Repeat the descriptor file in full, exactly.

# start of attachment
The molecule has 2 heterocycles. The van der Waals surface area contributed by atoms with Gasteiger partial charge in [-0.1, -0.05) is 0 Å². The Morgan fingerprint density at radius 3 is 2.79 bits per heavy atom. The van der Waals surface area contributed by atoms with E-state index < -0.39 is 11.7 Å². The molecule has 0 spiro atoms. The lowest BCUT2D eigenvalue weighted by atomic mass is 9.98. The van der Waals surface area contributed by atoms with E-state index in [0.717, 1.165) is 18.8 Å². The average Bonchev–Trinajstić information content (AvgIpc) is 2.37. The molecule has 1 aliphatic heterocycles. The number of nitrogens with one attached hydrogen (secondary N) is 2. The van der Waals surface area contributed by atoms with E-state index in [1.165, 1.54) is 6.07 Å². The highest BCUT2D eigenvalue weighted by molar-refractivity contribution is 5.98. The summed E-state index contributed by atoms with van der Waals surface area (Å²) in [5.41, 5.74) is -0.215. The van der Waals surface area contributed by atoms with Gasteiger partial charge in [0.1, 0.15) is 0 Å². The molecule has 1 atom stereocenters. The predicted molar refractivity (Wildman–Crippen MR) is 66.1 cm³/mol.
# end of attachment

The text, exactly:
The molecule has 2 heterocycles. The van der Waals surface area contributed by atoms with Gasteiger partial charge in [-0.1, -0.05) is 0 Å². The Morgan fingerprint density at radius 3 is 2.79 bits per heavy atom. The van der Waals surface area contributed by atoms with E-state index < -0.39 is 11.7 Å². The molecule has 0 spiro atoms. The lowest BCUT2D eigenvalue weighted by atomic mass is 9.98. The van der Waals surface area contributed by atoms with E-state index in [0.717, 1.165) is 18.8 Å². The average Bonchev–Trinajstić information content (AvgIpc) is 2.37. The molecule has 1 aliphatic heterocycles. The number of nitrogens with one attached hydrogen (secondary N) is 2. The van der Waals surface area contributed by atoms with E-state index in [1.165, 1.54) is 6.07 Å². The highest BCUT2D eigenvalue weighted by molar-refractivity contribution is 5.98. The summed E-state index contributed by atoms with van der Waals surface area (Å²) in [5.41, 5.74) is -0.215. The van der Waals surface area contributed by atoms with Gasteiger partial charge in [0.1, 0.15) is 0 Å². The molecule has 1 atom stereocenters. The predicted molar refractivity (Wildman–Crippen MR) is 66.1 cm³/mol.